How To Strip, Clean, Stain, and Seal An Old Deck – Part 2

Photo of author

by Enoch Omololu


Advertiser Disclosure

This is Part Two of the series: How to Strip, Clean, Repair, Stain and Seal an Old Deck. In part one, I discussed stripping, cleaning, and replacing the damaged boards on my old deck. You can read Part One here.

Day 3 – Staining the Deck and Deck Bench

0600 hours: This was the big day! My plan was to stain approximately 500 sq. ft. of the deck as soon as I could. I started out in the wee hours of the morning so I could get a head start on the sun.

The previous stain on our deck appeared to have been a semi-transparent cedar or redwood natural tone colour – It was difficult to say exactly what colour it was. In order to make the colour align with the other dark brown colour on the house, we decided to go with a darker semi-transparent stain this time around.

We used the Behr Premium semi-transparent waterproofing stain and sealer – Cappuccino colour. The stain was guaranteed for 6 years on decks (horizontal surfaces) and 8 years on fences and siding (vertical surfaces). If it holds up well for more than 3 years, I would not complain – anything less, and Behr will be hearing from me!

Tools and materials used on Day 3: painter’s tape, stir stick, paint tray, paint can opener, paper towels, a bucket to mix paint, knee pads, and stain brushes – 3 sizes (2″, 4″, and 6″). I chose to go with a brush as it enables the wood to soak in stain the most and prevents the excessive application of stain. However, note that it’s the most labour-intensive approach to staining. Other alternatives are using a roller, pad applicator, or sprayer.

I initially taped off the different areas that did not require stain using the painter’s tape and some old newspaper (for large areas). Thereafter, I mixed the cans of stain inside a 4-gallon Home Depot bucket. This was important to ensure that the stain colour was consistent across the board. I started with 2 gallons and ended up using approximately 3.5 gallons for the entire deck.

I had to work really fast on my knees – thanks to those knee pads!

Because I had a fairly big deck to stain, I divided the area into two: Stained the first part and added a second coat, before moving over to the second area and doing the same thing.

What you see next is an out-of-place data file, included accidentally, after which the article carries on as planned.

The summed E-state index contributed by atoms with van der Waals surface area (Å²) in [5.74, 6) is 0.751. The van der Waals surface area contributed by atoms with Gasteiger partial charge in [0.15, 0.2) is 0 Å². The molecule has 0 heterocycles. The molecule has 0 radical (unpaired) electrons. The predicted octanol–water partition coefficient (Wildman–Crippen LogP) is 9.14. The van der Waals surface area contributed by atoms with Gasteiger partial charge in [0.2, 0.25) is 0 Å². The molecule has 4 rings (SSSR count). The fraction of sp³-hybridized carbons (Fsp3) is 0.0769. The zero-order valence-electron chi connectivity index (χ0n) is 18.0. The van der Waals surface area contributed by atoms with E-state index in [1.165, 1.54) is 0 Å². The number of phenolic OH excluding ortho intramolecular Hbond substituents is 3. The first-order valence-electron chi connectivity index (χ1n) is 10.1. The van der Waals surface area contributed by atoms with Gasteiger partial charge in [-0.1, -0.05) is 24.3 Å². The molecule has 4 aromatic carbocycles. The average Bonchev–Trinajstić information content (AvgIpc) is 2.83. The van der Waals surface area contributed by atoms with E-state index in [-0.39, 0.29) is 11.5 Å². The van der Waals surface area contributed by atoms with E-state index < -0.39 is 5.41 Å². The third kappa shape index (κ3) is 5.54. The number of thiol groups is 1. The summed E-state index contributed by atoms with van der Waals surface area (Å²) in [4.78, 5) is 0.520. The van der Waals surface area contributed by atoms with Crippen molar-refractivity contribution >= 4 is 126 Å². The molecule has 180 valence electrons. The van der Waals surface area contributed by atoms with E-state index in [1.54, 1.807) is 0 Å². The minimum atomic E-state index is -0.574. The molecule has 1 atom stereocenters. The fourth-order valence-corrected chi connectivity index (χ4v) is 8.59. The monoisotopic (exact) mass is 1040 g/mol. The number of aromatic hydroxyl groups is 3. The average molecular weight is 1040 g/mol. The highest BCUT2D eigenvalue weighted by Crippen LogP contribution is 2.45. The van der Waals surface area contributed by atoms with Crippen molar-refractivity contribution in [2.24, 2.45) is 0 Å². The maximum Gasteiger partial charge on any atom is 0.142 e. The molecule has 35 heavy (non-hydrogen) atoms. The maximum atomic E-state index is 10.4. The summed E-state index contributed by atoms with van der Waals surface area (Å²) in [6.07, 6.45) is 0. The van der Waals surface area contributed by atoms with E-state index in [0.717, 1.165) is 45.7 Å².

1310 hours: 2 coats done on the deck! I needed to get into the house for a quick breakfast/lunch combo – I was ravenously hungry!

stained deck - cappuccino colour

The sun was now out everywhere, but the main work was done.

stained deck - cappuccino colour

I later returned to stain the deck bench.

staining a deck bench

DIY Cost-Benefit Analysis

Even though I like engaging in DIY and building or doing stuff, the principal idea behind refinishing this deck myself was to save money.

I already owned a number of the tools I used to accomplish this task (hammer, chisels, leaf blower, putty knife, hand brush, power washer, broom, tape measure, impact drill, and screwdriver).

A few more that I bought are for long-term use and had been on my to-buy list for a while – jigsaw, orbital sander, and pump sprayer.

Stain$190.88Orbital Sander$69.99
Stain Brushes$16.98Jigsaw$56.99
Lumber/Wood$41.52Pump Sprayer$19.99
Behr Cleaner$26.94
Behr Stripper$59.94
Stiff Brush$9.57
Deck Screws$11.98
Disc Sanders$25
Roller Kit$8

Comparing quotes ranging from $1400 to $2050, our savings on this project was anywhere between $900 to around $1500.

Other Deck Refinishing Tips and Tricks

Deck Damage Repair

  • Always ensure you replace damaged/rotting deck boards. Your deck refinishing work isn’t complete if you leave rotten wood in place – the stain will quickly fail in those areas.
  • When replacing only portions of a deck board, add a cleat to the existing joist to reinforce and ensure the new board has adequate support.
  • Use a woodblock when tapping a new board into place. This will prevent damage to the board surface from your hammer.
  • Pre-drill screw holes in new boards to make fastening with screws faster and easier. Use 3″ or longer screws for common-sized deck boards.
  • Drive down any nails or screws that are now popping out. If screw/nails are loose or missing, replace them.
  • Only use screws that are corrosion resistant.
  • Deck repair time is also the best time to check your decking posts and correct any swaying, wobbliness, or replace rotting or splitting posts.
  • If you have debris between the boards, you can use a putty knife to remove them.

Stripping and Cleaning Your Deck

  • Use a plastic drop cloth to cover any flowers or vegetation you have in the area to prevent damage from the chemicals used in the stripping and cleaning process. Wet the surrounding areas as well.
  • New pressure-treated lumber will not take stain and should be left to weather for 6  months or more before it’s prepared and stained.